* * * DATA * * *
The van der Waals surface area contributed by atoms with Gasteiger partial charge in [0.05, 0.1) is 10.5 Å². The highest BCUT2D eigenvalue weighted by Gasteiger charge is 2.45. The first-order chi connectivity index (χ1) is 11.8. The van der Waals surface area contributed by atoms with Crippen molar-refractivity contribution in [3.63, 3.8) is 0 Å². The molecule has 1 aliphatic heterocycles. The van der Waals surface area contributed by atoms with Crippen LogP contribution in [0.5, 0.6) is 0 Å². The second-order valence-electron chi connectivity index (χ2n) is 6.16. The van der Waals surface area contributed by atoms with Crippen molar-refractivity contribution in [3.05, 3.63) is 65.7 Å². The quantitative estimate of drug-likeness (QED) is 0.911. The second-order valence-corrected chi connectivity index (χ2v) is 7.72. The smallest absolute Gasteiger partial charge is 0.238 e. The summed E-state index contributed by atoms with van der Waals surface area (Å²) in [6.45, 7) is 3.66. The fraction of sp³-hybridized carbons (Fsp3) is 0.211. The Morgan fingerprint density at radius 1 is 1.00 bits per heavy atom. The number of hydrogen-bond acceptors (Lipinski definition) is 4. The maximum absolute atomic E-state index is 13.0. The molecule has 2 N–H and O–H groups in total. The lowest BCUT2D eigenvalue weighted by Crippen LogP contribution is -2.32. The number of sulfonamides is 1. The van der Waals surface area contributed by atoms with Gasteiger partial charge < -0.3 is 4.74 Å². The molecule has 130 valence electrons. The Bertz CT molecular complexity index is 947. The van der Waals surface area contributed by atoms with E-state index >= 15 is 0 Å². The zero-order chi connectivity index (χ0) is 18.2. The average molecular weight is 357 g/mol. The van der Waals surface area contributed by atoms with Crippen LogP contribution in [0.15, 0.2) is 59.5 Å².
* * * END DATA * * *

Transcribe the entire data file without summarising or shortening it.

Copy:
The van der Waals surface area contributed by atoms with Gasteiger partial charge in [0.05, 0.1) is 10.5 Å². The highest BCUT2D eigenvalue weighted by Gasteiger charge is 2.45. The first-order chi connectivity index (χ1) is 11.8. The van der Waals surface area contributed by atoms with Crippen molar-refractivity contribution in [3.63, 3.8) is 0 Å². The molecule has 1 aliphatic heterocycles. The van der Waals surface area contributed by atoms with Crippen LogP contribution in [0.5, 0.6) is 0 Å². The second-order valence-electron chi connectivity index (χ2n) is 6.16. The van der Waals surface area contributed by atoms with Crippen molar-refractivity contribution in [3.05, 3.63) is 65.7 Å². The quantitative estimate of drug-likeness (QED) is 0.911. The second-order valence-corrected chi connectivity index (χ2v) is 7.72. The smallest absolute Gasteiger partial charge is 0.238 e. The summed E-state index contributed by atoms with van der Waals surface area (Å²) in [6.45, 7) is 3.66. The fraction of sp³-hybridized carbons (Fsp3) is 0.211. The Morgan fingerprint density at radius 1 is 1.00 bits per heavy atom. The number of hydrogen-bond acceptors (Lipinski definition) is 4. The maximum absolute atomic E-state index is 13.0. The molecule has 2 N–H and O–H groups in total. The lowest BCUT2D eigenvalue weighted by Crippen LogP contribution is -2.32. The number of sulfonamides is 1. The van der Waals surface area contributed by atoms with Gasteiger partial charge < -0.3 is 4.74 Å². The molecule has 130 valence electrons. The Bertz CT molecular complexity index is 947. The van der Waals surface area contributed by atoms with E-state index >= 15 is 0 Å². The zero-order chi connectivity index (χ0) is 18.2. The average molecular weight is 357 g/mol. The van der Waals surface area contributed by atoms with Crippen LogP contribution in [0.15, 0.2) is 59.5 Å².